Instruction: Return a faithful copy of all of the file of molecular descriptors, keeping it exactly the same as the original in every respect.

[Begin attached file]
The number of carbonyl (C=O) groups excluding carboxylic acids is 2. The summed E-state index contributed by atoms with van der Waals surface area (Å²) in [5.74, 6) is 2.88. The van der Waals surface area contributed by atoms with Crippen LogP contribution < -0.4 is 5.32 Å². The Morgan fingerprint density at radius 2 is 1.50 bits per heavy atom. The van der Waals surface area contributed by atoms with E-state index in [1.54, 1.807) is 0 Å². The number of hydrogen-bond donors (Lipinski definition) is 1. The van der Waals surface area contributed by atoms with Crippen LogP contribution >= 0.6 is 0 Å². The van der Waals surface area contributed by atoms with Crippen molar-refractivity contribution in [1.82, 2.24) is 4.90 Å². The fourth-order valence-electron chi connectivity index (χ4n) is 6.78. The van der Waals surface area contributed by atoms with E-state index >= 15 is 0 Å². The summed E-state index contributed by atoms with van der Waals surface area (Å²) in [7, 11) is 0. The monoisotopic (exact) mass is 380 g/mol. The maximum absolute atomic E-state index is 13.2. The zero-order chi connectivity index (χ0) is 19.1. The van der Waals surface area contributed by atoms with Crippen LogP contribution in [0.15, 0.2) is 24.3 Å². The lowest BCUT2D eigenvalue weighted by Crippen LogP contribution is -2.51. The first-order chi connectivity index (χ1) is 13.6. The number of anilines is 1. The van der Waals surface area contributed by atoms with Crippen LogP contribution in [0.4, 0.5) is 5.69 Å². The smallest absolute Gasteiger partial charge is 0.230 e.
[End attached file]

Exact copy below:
The number of carbonyl (C=O) groups excluding carboxylic acids is 2. The summed E-state index contributed by atoms with van der Waals surface area (Å²) in [5.74, 6) is 2.88. The van der Waals surface area contributed by atoms with Crippen LogP contribution < -0.4 is 5.32 Å². The Morgan fingerprint density at radius 2 is 1.50 bits per heavy atom. The van der Waals surface area contributed by atoms with E-state index in [1.54, 1.807) is 0 Å². The number of hydrogen-bond donors (Lipinski definition) is 1. The van der Waals surface area contributed by atoms with Crippen LogP contribution >= 0.6 is 0 Å². The van der Waals surface area contributed by atoms with Crippen molar-refractivity contribution in [1.82, 2.24) is 4.90 Å². The fourth-order valence-electron chi connectivity index (χ4n) is 6.78. The van der Waals surface area contributed by atoms with E-state index >= 15 is 0 Å². The summed E-state index contributed by atoms with van der Waals surface area (Å²) in [7, 11) is 0. The monoisotopic (exact) mass is 380 g/mol. The maximum absolute atomic E-state index is 13.2. The zero-order chi connectivity index (χ0) is 19.1. The van der Waals surface area contributed by atoms with Crippen LogP contribution in [0.15, 0.2) is 24.3 Å². The lowest BCUT2D eigenvalue weighted by Crippen LogP contribution is -2.51. The first-order chi connectivity index (χ1) is 13.6. The number of anilines is 1. The van der Waals surface area contributed by atoms with Crippen LogP contribution in [0.4, 0.5) is 5.69 Å². The smallest absolute Gasteiger partial charge is 0.230 e.